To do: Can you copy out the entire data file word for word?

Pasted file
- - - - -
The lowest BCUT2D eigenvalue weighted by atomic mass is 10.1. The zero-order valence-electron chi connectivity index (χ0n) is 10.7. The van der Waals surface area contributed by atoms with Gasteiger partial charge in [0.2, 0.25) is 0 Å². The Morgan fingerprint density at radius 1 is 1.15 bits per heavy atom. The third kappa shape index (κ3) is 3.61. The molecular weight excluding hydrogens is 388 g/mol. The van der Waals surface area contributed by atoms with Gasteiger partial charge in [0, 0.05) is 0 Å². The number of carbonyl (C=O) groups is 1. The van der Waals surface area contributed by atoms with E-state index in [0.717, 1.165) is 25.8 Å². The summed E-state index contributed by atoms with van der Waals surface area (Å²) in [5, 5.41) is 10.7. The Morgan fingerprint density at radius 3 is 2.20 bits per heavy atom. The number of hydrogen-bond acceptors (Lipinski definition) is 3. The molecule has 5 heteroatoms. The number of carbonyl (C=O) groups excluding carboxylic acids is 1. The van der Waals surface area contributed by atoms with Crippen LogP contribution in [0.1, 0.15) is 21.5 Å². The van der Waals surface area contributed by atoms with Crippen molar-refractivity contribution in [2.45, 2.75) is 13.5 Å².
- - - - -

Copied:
The lowest BCUT2D eigenvalue weighted by atomic mass is 10.1. The zero-order valence-electron chi connectivity index (χ0n) is 10.7. The van der Waals surface area contributed by atoms with Gasteiger partial charge in [0.2, 0.25) is 0 Å². The Morgan fingerprint density at radius 1 is 1.15 bits per heavy atom. The third kappa shape index (κ3) is 3.61. The molecular weight excluding hydrogens is 388 g/mol. The van der Waals surface area contributed by atoms with Gasteiger partial charge in [0, 0.05) is 0 Å². The number of carbonyl (C=O) groups is 1. The van der Waals surface area contributed by atoms with E-state index in [0.717, 1.165) is 25.8 Å². The summed E-state index contributed by atoms with van der Waals surface area (Å²) in [5, 5.41) is 10.7. The Morgan fingerprint density at radius 3 is 2.20 bits per heavy atom. The number of hydrogen-bond acceptors (Lipinski definition) is 3. The molecule has 5 heteroatoms. The number of carbonyl (C=O) groups excluding carboxylic acids is 1. The van der Waals surface area contributed by atoms with Crippen LogP contribution in [0.1, 0.15) is 21.5 Å². The van der Waals surface area contributed by atoms with Crippen molar-refractivity contribution in [2.45, 2.75) is 13.5 Å².